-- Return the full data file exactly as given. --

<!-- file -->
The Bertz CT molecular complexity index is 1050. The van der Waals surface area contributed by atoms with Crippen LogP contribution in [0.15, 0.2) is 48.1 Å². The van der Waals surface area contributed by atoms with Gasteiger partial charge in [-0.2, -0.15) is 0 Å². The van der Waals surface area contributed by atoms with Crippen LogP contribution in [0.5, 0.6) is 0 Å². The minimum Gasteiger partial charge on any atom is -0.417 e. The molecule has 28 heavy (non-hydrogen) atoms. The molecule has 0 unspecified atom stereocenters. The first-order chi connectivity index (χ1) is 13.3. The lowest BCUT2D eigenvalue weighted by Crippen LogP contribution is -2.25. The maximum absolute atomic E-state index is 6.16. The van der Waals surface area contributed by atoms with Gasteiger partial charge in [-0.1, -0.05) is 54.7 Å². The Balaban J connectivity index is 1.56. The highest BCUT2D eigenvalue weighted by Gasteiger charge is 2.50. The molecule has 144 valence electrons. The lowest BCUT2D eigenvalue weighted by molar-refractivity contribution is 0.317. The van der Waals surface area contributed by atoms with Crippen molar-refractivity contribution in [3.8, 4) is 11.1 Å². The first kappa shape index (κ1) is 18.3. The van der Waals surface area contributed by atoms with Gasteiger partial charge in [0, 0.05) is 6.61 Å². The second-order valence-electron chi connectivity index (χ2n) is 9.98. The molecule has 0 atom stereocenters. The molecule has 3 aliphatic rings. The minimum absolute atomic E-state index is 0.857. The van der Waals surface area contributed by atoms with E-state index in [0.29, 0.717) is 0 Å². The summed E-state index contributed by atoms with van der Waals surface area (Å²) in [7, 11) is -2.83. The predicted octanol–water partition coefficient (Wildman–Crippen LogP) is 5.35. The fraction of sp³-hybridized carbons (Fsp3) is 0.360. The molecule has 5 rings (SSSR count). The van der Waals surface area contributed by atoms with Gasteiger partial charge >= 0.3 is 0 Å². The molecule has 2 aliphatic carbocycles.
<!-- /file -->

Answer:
The Bertz CT molecular complexity index is 1050. The van der Waals surface area contributed by atoms with Crippen LogP contribution in [0.15, 0.2) is 48.1 Å². The van der Waals surface area contributed by atoms with Gasteiger partial charge in [-0.2, -0.15) is 0 Å². The van der Waals surface area contributed by atoms with Crippen LogP contribution in [0.5, 0.6) is 0 Å². The minimum Gasteiger partial charge on any atom is -0.417 e. The molecule has 28 heavy (non-hydrogen) atoms. The molecule has 0 unspecified atom stereocenters. The first-order chi connectivity index (χ1) is 13.3. The lowest BCUT2D eigenvalue weighted by Crippen LogP contribution is -2.25. The maximum absolute atomic E-state index is 6.16. The van der Waals surface area contributed by atoms with Gasteiger partial charge in [-0.1, -0.05) is 54.7 Å². The Balaban J connectivity index is 1.56. The highest BCUT2D eigenvalue weighted by Gasteiger charge is 2.50. The molecule has 144 valence electrons. The lowest BCUT2D eigenvalue weighted by molar-refractivity contribution is 0.317. The van der Waals surface area contributed by atoms with Crippen molar-refractivity contribution in [3.8, 4) is 11.1 Å². The first kappa shape index (κ1) is 18.3. The van der Waals surface area contributed by atoms with Gasteiger partial charge in [0, 0.05) is 6.61 Å². The second-order valence-electron chi connectivity index (χ2n) is 9.98. The molecule has 0 atom stereocenters. The molecule has 3 aliphatic rings. The minimum absolute atomic E-state index is 0.857. The van der Waals surface area contributed by atoms with E-state index in [0.29, 0.717) is 0 Å². The summed E-state index contributed by atoms with van der Waals surface area (Å²) in [7, 11) is -2.83. The predicted octanol–water partition coefficient (Wildman–Crippen LogP) is 5.35. The fraction of sp³-hybridized carbons (Fsp3) is 0.360. The molecule has 5 rings (SSSR count). The van der Waals surface area contributed by atoms with Gasteiger partial charge >= 0.3 is 0 Å². The molecule has 2 aliphatic carbocycles.